This is the fourth article in the "Fix It With Feed" series. Check back every Wednesday for more articles on nutrition and how it affects performance.
While the stress of riding and competing is often to blame for the development of ulcers in horses, feed programs are another factor behind Equine Gastric Ulcer Syndrome.
We try to tailor feed programs to provide our horses with everything they need, but maintaining a healthy gut requires more than the right nutrients. Feeding only a few times a day, while easier on us, has been proven to promote the growth of ulcers. One of the easiest ways to fix ulcers with feed is simply to feed more often.
“There are several factors that contribute to the development of gastric ulcers, but dietary management is key,” said Olivia Martin of Performance Feeding Inc. “Limiting fasting periods—keep hay in front of the horse throughout the day if possible, limited feeding of high soluble carbohydrate meals and the inclusion of alfalfa hay as all or part of the horse’s forage ration, along with pasture turnout can help reduce environmental stress and help prevent gastric ulcers.”
Why Are Horses So Ulcer Prone Anyway?
Horses are susceptible to ulcers for several reasons, but the guts of the problem lie in the horse’s stomach structure.
A horse’s stomach is very small compared to the rest of its digestive tract (about four gallons at maximum capacity), and it functions best with small, frequent meals, just as he would eat in the wild. The stomach also has two different sections, the glandular epithelium and the squamous epithelium. The glandular portion contains all the glands that produce the digestive enzymes and other factors that help protect the stomach, and the squamous portion serves as a place to contain food.
One way to think about the glandular epithelium is that it’s the protected section of the stomach. “It has a mucous coating that protects the tissue from acid that is secreted by cells that are also located in this protected region,” explained Tania Cubitt, Ph.D., a nutritionist with Performance Horse Nutrition LLC.
The squamous portion is the unprotected section. “These regions are divided by a line called the margo plicatus. Most gastric (stomach) ulcers are found directly above this line into the non-protected region of the stomach,” continued Cubitt. “Unlike dogs and cats, which secrete acid into their stomach based on a meal response, horses and grazing animals should be constantly nibbling on forages, which would therefore keep a constant supply of food and saliva in the stomach. Therefore, horses secrete acid constantly. If we do not supply forage constantly in the form of pasture or hay, then the acid will build up and splash onto the non-protected region and cause ulcers, or it will simply wear away at the protective coating and cause ulcers.”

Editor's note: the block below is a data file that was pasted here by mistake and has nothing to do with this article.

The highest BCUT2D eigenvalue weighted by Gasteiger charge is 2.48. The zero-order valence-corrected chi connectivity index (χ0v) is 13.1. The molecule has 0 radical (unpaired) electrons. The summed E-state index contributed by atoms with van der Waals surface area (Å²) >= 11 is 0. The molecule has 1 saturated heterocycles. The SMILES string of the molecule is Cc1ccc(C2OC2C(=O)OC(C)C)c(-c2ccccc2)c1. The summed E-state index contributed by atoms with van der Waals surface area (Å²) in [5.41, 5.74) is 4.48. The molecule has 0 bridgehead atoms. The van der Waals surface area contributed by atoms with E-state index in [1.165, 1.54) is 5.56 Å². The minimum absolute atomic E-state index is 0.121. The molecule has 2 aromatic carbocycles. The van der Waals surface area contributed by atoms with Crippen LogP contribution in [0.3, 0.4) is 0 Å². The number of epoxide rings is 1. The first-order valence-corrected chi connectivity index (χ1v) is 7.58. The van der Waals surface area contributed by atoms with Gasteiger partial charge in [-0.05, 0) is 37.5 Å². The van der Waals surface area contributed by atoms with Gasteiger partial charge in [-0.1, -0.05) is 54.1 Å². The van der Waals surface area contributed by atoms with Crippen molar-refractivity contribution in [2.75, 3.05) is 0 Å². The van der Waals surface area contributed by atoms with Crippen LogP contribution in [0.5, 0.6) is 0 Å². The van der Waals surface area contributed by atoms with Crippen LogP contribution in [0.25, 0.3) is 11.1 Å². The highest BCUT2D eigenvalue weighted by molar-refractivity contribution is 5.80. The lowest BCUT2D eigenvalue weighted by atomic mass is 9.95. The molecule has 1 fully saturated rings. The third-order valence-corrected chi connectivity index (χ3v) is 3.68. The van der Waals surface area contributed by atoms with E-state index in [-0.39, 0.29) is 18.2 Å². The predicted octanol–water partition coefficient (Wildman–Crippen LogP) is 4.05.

Interestingly enough, EGUS is considered a “man-made” disease. Unlike human ulcers, which are associated with the Helicobacter pylori bacterium, EGUS has no correlation with the bacterium, and it has never been found in horses. Instead, ulcers in horses are linked to the way we have forced them to change their natural grazing instincts and disrupted the natural digestive process.
Other Ulcer Factors
- Infrequent, low-roughage/high-concentrate feeding
- Infrequent turnout
- Intensive training
- Increased stress levels
- Overuse of non-steroidal anti-inflammatory drugs. (NSAIDs interrupt the production of prostaglandins, which decreases blood flow to the stomach. NSAIDs can rapidly break down the mucous protective coating in the stomach and therefore leave it open to the acid and in turn ulceration.)
Factoring In Feed Problems
While we know that infrequent feeding is definitely a culprit, there’s also research that suggests a diet high in soluble carbohydrates may contribute to ulcers as well.
“Diets that contain large amounts of cereal grains and low fiber content have a few different detrimental effects,” said Martin. “High carbohydrate/low fiber diets are consumed rapidly, allowing for minimal saliva production and longer periods of time between meals. They also pass through the stomach quickly and leave the stomach environment without any buffer.
“Buffering capacity generally means the ability of a substance to resist changes in pH,” explained Martin. “An example in the horse would be: The pH of horses that have had feed withheld for several hours has been measured to be 2.0 or less. Because of the buffering capacity of hay, horses that received free choice timothy hay for 24 hours had gastric pH readings that were significantly higher than fasted horses.”
Another issue with high carbohydrate/low fiber feeds is that because they pass rapidly through the stomach, large amounts of soluble carbohydrate may reach the hindgut where rapid fermentation may cause colic or even laminitis.
So What Do I Feed?
Since creating a diet that is low in soluble carbohydrates and high in fiber is ideal for ulcer-prone horses, it’s important to decipher just what’s in the feed you’ve chosen. In general, sweet feed, corn, oats and barely top the list as the grains highest in soluble carbohydrates, whereas wheat bran, beet pulp, alfalfa and rice bran contain much lower percentages.
Nutrient Content Of Horse Feeds And Forages